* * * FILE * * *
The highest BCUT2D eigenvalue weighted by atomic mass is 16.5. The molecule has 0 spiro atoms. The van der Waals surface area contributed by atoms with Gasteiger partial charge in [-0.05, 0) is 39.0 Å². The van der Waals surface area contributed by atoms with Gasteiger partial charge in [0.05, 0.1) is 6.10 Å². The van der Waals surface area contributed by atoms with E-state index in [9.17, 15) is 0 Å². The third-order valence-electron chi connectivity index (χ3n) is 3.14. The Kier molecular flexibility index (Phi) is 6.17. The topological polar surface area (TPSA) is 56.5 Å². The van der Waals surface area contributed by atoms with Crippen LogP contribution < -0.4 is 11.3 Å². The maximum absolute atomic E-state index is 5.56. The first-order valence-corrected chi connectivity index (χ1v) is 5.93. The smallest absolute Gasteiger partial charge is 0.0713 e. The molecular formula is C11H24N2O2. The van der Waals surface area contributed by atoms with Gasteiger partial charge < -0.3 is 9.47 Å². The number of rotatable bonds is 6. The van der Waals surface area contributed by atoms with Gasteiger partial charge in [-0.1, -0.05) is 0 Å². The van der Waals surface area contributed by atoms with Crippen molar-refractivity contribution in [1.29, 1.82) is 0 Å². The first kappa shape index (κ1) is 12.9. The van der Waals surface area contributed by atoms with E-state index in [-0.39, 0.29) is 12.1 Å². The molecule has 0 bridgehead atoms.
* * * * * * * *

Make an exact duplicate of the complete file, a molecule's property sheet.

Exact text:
The highest BCUT2D eigenvalue weighted by atomic mass is 16.5. The molecule has 0 spiro atoms. The van der Waals surface area contributed by atoms with Gasteiger partial charge in [-0.05, 0) is 39.0 Å². The van der Waals surface area contributed by atoms with Gasteiger partial charge in [0.05, 0.1) is 6.10 Å². The van der Waals surface area contributed by atoms with E-state index in [9.17, 15) is 0 Å². The third-order valence-electron chi connectivity index (χ3n) is 3.14. The Kier molecular flexibility index (Phi) is 6.17. The topological polar surface area (TPSA) is 56.5 Å². The van der Waals surface area contributed by atoms with Crippen LogP contribution < -0.4 is 11.3 Å². The maximum absolute atomic E-state index is 5.56. The first-order valence-corrected chi connectivity index (χ1v) is 5.93. The smallest absolute Gasteiger partial charge is 0.0713 e. The molecular formula is C11H24N2O2. The van der Waals surface area contributed by atoms with Gasteiger partial charge < -0.3 is 9.47 Å². The number of rotatable bonds is 6. The van der Waals surface area contributed by atoms with Gasteiger partial charge in [-0.1, -0.05) is 0 Å². The van der Waals surface area contributed by atoms with Crippen molar-refractivity contribution in [1.29, 1.82) is 0 Å². The first kappa shape index (κ1) is 12.9. The van der Waals surface area contributed by atoms with E-state index in [-0.39, 0.29) is 12.1 Å². The molecule has 0 bridgehead atoms.